Firstly, we arrived back at Mangevo in the wake of a pretty intense cyclone, so a lot of water everywhere is to be expected at camp. Also, life in general here is very wet, so you get used to everything being wet most of the time, but this was another level. My first visit back to the latrine was something I hope not to experience again, but sadly know I definitely will. Slowly walking down the slippery path, trying not to fall into the hole whilst balancing on slippery wooden slats, and then seeing ‘the pit’ completely full to the brim with water, and all the contents floating around was all bad enough…but the smell? Something else. The fear of anything splashing back at you? Even worse. But, when you gotta go you gotta go, and you gotta go to the latrine. Quite a terrifying experience indeed. (If you wish to read a similar, but far more harrowing tale, you may be interested in “The Side Hole”by Mariah Donoghue – another researcher who has worked at CVB and I hope to meet one day and share tales).
So that was that, and I was thankful to enjoy two weeks of relatively uneventful toileting afterwards.
Then my second experience came at the beginning of week three – a time when you always start to become a little worried about battery life… I ventured down to go to the bathroom after dinner, before settling down for bed, so took my flashlight to guide my way through the 50 metres of forest and down the slippery trail to the latrine. It’s really amazing that there is no light pollution here but does mean that when it’s dark it really is totally dark. So, I was just squatting, minding my own business, when BAM…my flashlight runs out. Damn. Damn damn damn. My first instinct was to shout to Felix for some light as his tent is the closest, but no answer. My second thought was ‘well someone will probably come down here soon to go to the bathroom and be able to guide me back up the trail, but then I realised everyone else uses the other, closer by, latrine in the night. So, third option it was; I had to make it back by myself. Using only my hands waving in the dark and the sound of the trickling steam to my right to guide me, I began shuffling back up the hill. It probably took me around 15 minutes to make the perilous journey, up the slippery slope, through the two big trees, over the rock, around the corner by Felix’s tent, over the big buttress roots, and finally over the logs and back to the safety of my tent. Thankfully, despite walking into a few trees and getting tangled in a vine, I did a surprisingly good job of making my way back: never has the crunching of tarp under foot been so comforting!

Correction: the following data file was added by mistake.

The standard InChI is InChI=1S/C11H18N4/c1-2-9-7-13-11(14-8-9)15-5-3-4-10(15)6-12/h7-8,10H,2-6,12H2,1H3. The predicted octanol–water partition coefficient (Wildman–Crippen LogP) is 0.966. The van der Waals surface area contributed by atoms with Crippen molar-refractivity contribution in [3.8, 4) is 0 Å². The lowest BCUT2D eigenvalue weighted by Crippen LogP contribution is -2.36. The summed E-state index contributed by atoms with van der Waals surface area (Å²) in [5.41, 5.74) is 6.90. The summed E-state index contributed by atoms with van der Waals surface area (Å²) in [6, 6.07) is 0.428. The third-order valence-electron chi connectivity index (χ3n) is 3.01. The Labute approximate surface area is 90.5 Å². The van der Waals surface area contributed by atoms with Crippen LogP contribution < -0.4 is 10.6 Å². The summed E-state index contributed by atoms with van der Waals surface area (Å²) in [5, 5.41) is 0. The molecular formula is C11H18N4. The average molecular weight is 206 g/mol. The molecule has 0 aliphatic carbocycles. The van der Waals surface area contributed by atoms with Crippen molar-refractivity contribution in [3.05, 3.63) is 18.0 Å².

All of these experiences make for some pretty funny stories to share with both people here and at home though, so you have to laugh, or you may well cry! Still, I wouldn’t change being here for the world…(I must be crazy, but most primatologists are at least a little).
Some other big news from this month is that we said goodbye to my other half, Ilari, who is going back to Finland after being with us for 3 months, collecting data for his microbiome and stress project. He was a great character in camp and is very much missed by us all! So now I have two ‘solo’ expeditions with the guys before our new assistants Noro, Giulia, Rita and Marta join us hopefully at the end of June. Female researchers represent!